> look *something* like:
          >
          > my $parser = new MyParser(); # subclassed from Pod::Parser
          > $parser->parse_from_file( $filename );
          >
          > # let YAML convert to a Perl structure
          > my $wsdl = Load $parser->{wsdl_spec};
          >
          > # apply the Perl struct to some template
          > return generate_wsdl_from_specs( $wsdl); # where I need help
          >
          > The $wsdl variable should contain a ref to this structure:
          >
          > $VAR1 = [
          > {
          > 'arguments' => [
          > {
          > 'isbn' => 'string'
          > }
          > ],
          > 'action' => 'WishListCustomer',
          > 'service' => {
          > 'location' => 'http://localhost:9000'
          > },
          > 'method' => 'GetBook',
          > 'returns' => {
          > 'BookData' => {
          > 'url' => 'anyURI',
          > 'title' => 'string',
          > 'isbn' => 'string'
          > }
          > }
          > }
          > ];
          >
          > From that, using some templating tool or *something* we should be able
          > to generate a compliant WSDL.
          >
          > If I am way off in left field, or this idea is fatally flawed, please
          > let me know.
          >
          > Thanks in advance to wiser folks than me for any feedback...
          >
          > Mike.
          >
          >
          >
          >
          >
          >
          >
          > Yahoo! Groups Links
          >
          >
          >
          >
          >
          >
          >
        • Byrne Reese
          Your understanding of the problem is spot on. In fact, implementing just what you have specified would be a HUGE leap and would lay the ground work for the
          Message 4 of 8 , Nov 11, 2004
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            Your understanding of the problem is spot on. In fact, implementing just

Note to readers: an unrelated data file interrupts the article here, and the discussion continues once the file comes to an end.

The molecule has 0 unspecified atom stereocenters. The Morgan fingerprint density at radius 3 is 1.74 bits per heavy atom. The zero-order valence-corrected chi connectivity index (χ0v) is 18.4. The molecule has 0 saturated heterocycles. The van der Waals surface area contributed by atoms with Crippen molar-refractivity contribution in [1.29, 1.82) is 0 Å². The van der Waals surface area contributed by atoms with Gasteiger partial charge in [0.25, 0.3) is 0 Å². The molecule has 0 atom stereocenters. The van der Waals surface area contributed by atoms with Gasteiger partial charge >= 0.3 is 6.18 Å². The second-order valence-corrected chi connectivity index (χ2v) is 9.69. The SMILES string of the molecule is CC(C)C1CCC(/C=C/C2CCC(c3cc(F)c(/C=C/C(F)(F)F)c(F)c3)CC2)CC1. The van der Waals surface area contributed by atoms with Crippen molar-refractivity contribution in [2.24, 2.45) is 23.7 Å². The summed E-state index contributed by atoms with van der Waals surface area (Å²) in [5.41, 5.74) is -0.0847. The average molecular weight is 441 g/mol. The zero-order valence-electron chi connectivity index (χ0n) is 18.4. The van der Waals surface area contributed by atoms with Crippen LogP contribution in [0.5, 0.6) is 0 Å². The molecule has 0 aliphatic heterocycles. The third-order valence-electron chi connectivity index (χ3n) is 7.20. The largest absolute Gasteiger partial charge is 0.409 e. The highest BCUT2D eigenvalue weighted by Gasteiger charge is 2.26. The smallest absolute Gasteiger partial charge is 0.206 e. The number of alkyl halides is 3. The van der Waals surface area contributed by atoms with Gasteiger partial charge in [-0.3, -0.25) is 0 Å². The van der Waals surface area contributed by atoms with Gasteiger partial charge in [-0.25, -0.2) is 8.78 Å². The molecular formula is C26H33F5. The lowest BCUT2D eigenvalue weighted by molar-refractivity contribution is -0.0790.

what you have specified would be a HUGE leap and would lay the ground
            work for the complete implementation. The YAML parser, and basic WSDL
            generation is the hard part. The rest are just details.

            The only thing missing is how complex types are defined, and how to
            address SOAP encoding vs. Literal encoding styles.

            I might suggest a mean for someone to declare an empty hash containing
            all the element names (no support for attributes to start with) and
            there parent/child relationships. One could easily crawl a HASH to
            generate a complex type. All you would need to do is have somewhere in
            your YAML to say "find the structure of COMPLEXTYPENAME in the hash
            called $HASHVARNAME. Of course that is just an idea. Think along the
            lines of:

            =begin wsdl_spec

            - complextypes:
            namespace: someURI
            name: Contact
            hashref: $VARNAME

            =end wsdl_spec

            $VARNAME = { foo => {
            bar => '123'
            },
            baz => 'abc'
            };

            Thoughts?

            Mike Schroeder wrote:

            > Is anyone interested in collaborating on improving WSDL generation in
            > SOAP::Lite?
            >
            > Since Perl is dynamically typed, it makes a great SOAP client, but is
            > kind of a pain as a SOAP server. As far as I can tell, to consistently
            > generate a WSDL, we need some extra metadata that can not be easily
            > discerned just from inspecting the code. The question is where to store
            > that metadata.
            >
            > The idea I've been looking at is to embed YAML-based metadata in POD
            > inside a module. Our company already does this for embedded YAML-based
            > test definitions, and we can easily adapt it to defining the data needed
            > for a WSDL. The issue for me is that I don't know enough about WSDLs to
            > do this by myself. If someone could help me with defining what
            > information is needed, and how to apply that information to a template,
            > I think the rest is already in place.
            >
            > Here is an example of what I am thinking.